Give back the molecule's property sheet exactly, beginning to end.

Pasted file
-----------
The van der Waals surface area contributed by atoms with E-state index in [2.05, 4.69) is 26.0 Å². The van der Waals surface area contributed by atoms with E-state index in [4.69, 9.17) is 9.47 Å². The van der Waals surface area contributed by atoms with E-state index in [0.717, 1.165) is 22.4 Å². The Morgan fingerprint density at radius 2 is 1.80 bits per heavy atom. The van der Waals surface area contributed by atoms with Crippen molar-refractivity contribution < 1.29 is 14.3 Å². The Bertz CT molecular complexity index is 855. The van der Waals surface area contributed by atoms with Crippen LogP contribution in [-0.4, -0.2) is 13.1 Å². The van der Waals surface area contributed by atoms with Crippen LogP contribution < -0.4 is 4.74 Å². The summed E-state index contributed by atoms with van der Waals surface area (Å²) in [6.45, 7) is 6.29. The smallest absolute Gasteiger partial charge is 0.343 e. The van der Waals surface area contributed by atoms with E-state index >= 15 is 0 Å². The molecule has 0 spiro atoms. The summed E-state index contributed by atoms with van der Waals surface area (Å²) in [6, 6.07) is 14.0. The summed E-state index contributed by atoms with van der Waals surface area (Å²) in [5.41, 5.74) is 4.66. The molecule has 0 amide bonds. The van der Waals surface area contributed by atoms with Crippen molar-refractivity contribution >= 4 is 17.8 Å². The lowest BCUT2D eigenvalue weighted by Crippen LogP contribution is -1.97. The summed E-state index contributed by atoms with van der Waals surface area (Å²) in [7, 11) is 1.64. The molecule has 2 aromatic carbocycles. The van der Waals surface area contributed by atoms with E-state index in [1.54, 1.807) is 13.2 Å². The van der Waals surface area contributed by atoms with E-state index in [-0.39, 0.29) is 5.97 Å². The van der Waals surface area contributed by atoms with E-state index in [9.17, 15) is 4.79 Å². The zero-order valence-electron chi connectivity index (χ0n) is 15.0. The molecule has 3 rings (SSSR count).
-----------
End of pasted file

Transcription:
The van der Waals surface area contributed by atoms with E-state index in [2.05, 4.69) is 26.0 Å². The van der Waals surface area contributed by atoms with E-state index in [4.69, 9.17) is 9.47 Å². The van der Waals surface area contributed by atoms with E-state index in [0.717, 1.165) is 22.4 Å². The Morgan fingerprint density at radius 2 is 1.80 bits per heavy atom. The van der Waals surface area contributed by atoms with Crippen molar-refractivity contribution < 1.29 is 14.3 Å². The Bertz CT molecular complexity index is 855. The van der Waals surface area contributed by atoms with Crippen LogP contribution in [-0.4, -0.2) is 13.1 Å². The van der Waals surface area contributed by atoms with Crippen LogP contribution < -0.4 is 4.74 Å². The summed E-state index contributed by atoms with van der Waals surface area (Å²) in [6.45, 7) is 6.29. The smallest absolute Gasteiger partial charge is 0.343 e. The van der Waals surface area contributed by atoms with E-state index >= 15 is 0 Å². The molecule has 0 spiro atoms. The summed E-state index contributed by atoms with van der Waals surface area (Å²) in [6, 6.07) is 14.0. The summed E-state index contributed by atoms with van der Waals surface area (Å²) in [5.41, 5.74) is 4.66. The molecule has 0 amide bonds. The van der Waals surface area contributed by atoms with Crippen molar-refractivity contribution >= 4 is 17.8 Å². The lowest BCUT2D eigenvalue weighted by Crippen LogP contribution is -1.97. The summed E-state index contributed by atoms with van der Waals surface area (Å²) in [7, 11) is 1.64. The molecule has 2 aromatic carbocycles. The van der Waals surface area contributed by atoms with E-state index in [1.54, 1.807) is 13.2 Å². The van der Waals surface area contributed by atoms with E-state index in [-0.39, 0.29) is 5.97 Å². The van der Waals surface area contributed by atoms with E-state index in [9.17, 15) is 4.79 Å². The zero-order valence-electron chi connectivity index (χ0n) is 15.0. The molecule has 3 rings (SSSR count).